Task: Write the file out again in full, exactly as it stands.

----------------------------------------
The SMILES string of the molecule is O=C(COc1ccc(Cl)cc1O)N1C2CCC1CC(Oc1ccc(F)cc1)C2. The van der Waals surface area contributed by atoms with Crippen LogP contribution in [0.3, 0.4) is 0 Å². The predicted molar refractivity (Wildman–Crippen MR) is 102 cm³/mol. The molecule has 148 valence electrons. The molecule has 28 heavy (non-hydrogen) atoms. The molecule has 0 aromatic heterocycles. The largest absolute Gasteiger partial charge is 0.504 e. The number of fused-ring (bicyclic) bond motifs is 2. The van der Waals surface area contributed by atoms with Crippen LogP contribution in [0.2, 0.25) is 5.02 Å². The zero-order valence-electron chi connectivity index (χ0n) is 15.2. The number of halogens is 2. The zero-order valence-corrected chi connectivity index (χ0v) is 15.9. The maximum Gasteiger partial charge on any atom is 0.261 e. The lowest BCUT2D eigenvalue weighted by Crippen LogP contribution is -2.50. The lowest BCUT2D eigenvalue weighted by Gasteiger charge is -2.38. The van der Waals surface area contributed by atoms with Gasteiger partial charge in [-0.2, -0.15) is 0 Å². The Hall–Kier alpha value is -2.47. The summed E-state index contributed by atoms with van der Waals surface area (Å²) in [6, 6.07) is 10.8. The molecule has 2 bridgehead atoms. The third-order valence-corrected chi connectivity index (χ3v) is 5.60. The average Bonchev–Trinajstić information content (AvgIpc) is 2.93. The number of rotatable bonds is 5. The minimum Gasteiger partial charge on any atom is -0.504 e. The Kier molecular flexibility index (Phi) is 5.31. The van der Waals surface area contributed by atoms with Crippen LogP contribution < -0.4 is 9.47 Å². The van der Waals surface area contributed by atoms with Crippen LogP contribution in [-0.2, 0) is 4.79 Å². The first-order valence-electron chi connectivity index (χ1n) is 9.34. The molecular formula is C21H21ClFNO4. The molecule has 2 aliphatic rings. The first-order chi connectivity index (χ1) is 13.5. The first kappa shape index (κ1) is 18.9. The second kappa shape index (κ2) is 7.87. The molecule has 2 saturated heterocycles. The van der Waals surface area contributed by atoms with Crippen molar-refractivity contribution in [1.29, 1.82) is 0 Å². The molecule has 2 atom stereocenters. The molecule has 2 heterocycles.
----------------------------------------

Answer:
The SMILES string of the molecule is O=C(COc1ccc(Cl)cc1O)N1C2CCC1CC(Oc1ccc(F)cc1)C2. The van der Waals surface area contributed by atoms with Crippen LogP contribution in [0.3, 0.4) is 0 Å². The predicted molar refractivity (Wildman–Crippen MR) is 102 cm³/mol. The molecule has 148 valence electrons. The molecule has 28 heavy (non-hydrogen) atoms. The molecule has 0 aromatic heterocycles. The largest absolute Gasteiger partial charge is 0.504 e. The number of fused-ring (bicyclic) bond motifs is 2. The van der Waals surface area contributed by atoms with Crippen LogP contribution in [0.2, 0.25) is 5.02 Å². The zero-order valence-electron chi connectivity index (χ0n) is 15.2. The number of halogens is 2. The zero-order valence-corrected chi connectivity index (χ0v) is 15.9. The maximum Gasteiger partial charge on any atom is 0.261 e. The lowest BCUT2D eigenvalue weighted by Crippen LogP contribution is -2.50. The lowest BCUT2D eigenvalue weighted by Gasteiger charge is -2.38. The van der Waals surface area contributed by atoms with Gasteiger partial charge in [-0.2, -0.15) is 0 Å². The Hall–Kier alpha value is -2.47. The summed E-state index contributed by atoms with van der Waals surface area (Å²) in [6, 6.07) is 10.8. The molecule has 2 bridgehead atoms. The third-order valence-corrected chi connectivity index (χ3v) is 5.60. The average Bonchev–Trinajstić information content (AvgIpc) is 2.93. The number of rotatable bonds is 5. The minimum Gasteiger partial charge on any atom is -0.504 e. The Kier molecular flexibility index (Phi) is 5.31. The van der Waals surface area contributed by atoms with Crippen LogP contribution < -0.4 is 9.47 Å². The van der Waals surface area contributed by atoms with Crippen LogP contribution in [-0.2, 0) is 4.79 Å². The first-order valence-electron chi connectivity index (χ1n) is 9.34. The molecular formula is C21H21ClFNO4. The molecule has 2 aliphatic rings. The first-order chi connectivity index (χ1) is 13.5. The first kappa shape index (κ1) is 18.9. The second kappa shape index (κ2) is 7.87. The molecule has 2 saturated heterocycles. The van der Waals surface area contributed by atoms with Crippen molar-refractivity contribution in [1.29, 1.82) is 0 Å². The molecule has 2 atom stereocenters. The molecule has 2 heterocycles.